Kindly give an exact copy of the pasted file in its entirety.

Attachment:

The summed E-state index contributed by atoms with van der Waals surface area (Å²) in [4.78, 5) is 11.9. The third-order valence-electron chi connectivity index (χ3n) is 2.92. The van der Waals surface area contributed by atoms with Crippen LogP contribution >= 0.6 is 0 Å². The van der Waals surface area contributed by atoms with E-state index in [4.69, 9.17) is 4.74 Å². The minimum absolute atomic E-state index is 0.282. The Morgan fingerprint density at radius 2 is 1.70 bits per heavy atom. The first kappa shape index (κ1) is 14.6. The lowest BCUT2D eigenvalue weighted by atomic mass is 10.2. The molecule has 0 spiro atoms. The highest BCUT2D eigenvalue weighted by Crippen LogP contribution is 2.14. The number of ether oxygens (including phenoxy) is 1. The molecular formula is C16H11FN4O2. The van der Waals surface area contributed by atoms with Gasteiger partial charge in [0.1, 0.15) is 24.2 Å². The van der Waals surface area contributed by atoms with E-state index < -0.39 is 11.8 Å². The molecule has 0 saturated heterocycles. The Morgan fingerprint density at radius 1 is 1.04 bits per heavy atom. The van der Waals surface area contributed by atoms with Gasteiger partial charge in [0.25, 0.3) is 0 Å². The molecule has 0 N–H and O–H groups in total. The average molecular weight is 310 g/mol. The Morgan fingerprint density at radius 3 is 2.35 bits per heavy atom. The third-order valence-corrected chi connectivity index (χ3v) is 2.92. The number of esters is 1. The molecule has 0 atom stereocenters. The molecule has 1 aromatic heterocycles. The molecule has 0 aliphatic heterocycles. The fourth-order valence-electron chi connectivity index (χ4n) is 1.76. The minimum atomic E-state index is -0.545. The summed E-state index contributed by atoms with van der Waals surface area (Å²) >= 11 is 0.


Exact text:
The summed E-state index contributed by atoms with van der Waals surface area (Å²) in [4.78, 5) is 11.9. The third-order valence-electron chi connectivity index (χ3n) is 2.92. The van der Waals surface area contributed by atoms with Crippen LogP contribution >= 0.6 is 0 Å². The van der Waals surface area contributed by atoms with E-state index in [4.69, 9.17) is 4.74 Å². The minimum absolute atomic E-state index is 0.282. The Morgan fingerprint density at radius 2 is 1.70 bits per heavy atom. The first kappa shape index (κ1) is 14.6. The lowest BCUT2D eigenvalue weighted by atomic mass is 10.2. The molecule has 0 spiro atoms. The highest BCUT2D eigenvalue weighted by Crippen LogP contribution is 2.14. The number of ether oxygens (including phenoxy) is 1. The molecular formula is C16H11FN4O2. The van der Waals surface area contributed by atoms with Gasteiger partial charge in [0.1, 0.15) is 24.2 Å². The van der Waals surface area contributed by atoms with E-state index < -0.39 is 11.8 Å². The molecule has 0 saturated heterocycles. The Morgan fingerprint density at radius 1 is 1.04 bits per heavy atom. The van der Waals surface area contributed by atoms with Gasteiger partial charge in [0.25, 0.3) is 0 Å². The molecule has 0 N–H and O–H groups in total. The average molecular weight is 310 g/mol. The Morgan fingerprint density at radius 3 is 2.35 bits per heavy atom. The third-order valence-corrected chi connectivity index (χ3v) is 2.92. The number of esters is 1. The molecule has 0 atom stereocenters. The molecule has 1 aromatic heterocycles. The molecule has 0 aliphatic heterocycles. The fourth-order valence-electron chi connectivity index (χ4n) is 1.76. The minimum atomic E-state index is -0.545. The summed E-state index contributed by atoms with van der Waals surface area (Å²) >= 11 is 0.